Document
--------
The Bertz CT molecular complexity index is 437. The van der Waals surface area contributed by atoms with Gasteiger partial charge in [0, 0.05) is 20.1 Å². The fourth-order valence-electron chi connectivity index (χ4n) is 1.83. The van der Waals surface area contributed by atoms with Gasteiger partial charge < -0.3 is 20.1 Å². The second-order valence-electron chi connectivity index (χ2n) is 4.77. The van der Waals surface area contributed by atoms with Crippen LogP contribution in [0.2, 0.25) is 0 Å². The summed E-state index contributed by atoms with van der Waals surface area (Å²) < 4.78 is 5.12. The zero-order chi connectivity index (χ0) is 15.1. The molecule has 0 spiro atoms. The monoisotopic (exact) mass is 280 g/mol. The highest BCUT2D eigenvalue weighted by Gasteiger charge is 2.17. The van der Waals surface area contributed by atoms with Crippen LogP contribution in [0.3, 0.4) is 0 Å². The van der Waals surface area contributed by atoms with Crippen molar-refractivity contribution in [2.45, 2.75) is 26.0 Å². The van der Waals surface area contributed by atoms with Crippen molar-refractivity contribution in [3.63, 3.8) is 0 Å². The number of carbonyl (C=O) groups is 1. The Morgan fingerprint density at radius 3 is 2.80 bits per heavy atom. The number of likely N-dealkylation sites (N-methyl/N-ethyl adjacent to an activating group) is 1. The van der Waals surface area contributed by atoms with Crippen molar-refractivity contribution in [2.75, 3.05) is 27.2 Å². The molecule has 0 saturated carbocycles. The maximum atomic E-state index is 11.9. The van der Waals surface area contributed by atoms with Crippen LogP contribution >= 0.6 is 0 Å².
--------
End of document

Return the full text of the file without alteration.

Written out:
The Bertz CT molecular complexity index is 437. The van der Waals surface area contributed by atoms with Gasteiger partial charge in [0, 0.05) is 20.1 Å². The fourth-order valence-electron chi connectivity index (χ4n) is 1.83. The van der Waals surface area contributed by atoms with Gasteiger partial charge < -0.3 is 20.1 Å². The second-order valence-electron chi connectivity index (χ2n) is 4.77. The van der Waals surface area contributed by atoms with Crippen LogP contribution in [0.2, 0.25) is 0 Å². The summed E-state index contributed by atoms with van der Waals surface area (Å²) < 4.78 is 5.12. The zero-order chi connectivity index (χ0) is 15.1. The molecule has 0 spiro atoms. The monoisotopic (exact) mass is 280 g/mol. The highest BCUT2D eigenvalue weighted by Gasteiger charge is 2.17. The van der Waals surface area contributed by atoms with Crippen LogP contribution in [0.3, 0.4) is 0 Å². The van der Waals surface area contributed by atoms with Crippen molar-refractivity contribution in [2.45, 2.75) is 26.0 Å². The van der Waals surface area contributed by atoms with Crippen molar-refractivity contribution in [3.63, 3.8) is 0 Å². The number of carbonyl (C=O) groups is 1. The Morgan fingerprint density at radius 3 is 2.80 bits per heavy atom. The number of likely N-dealkylation sites (N-methyl/N-ethyl adjacent to an activating group) is 1. The van der Waals surface area contributed by atoms with Crippen molar-refractivity contribution in [2.75, 3.05) is 27.2 Å². The molecule has 0 saturated carbocycles. The maximum atomic E-state index is 11.9. The van der Waals surface area contributed by atoms with Crippen LogP contribution >= 0.6 is 0 Å².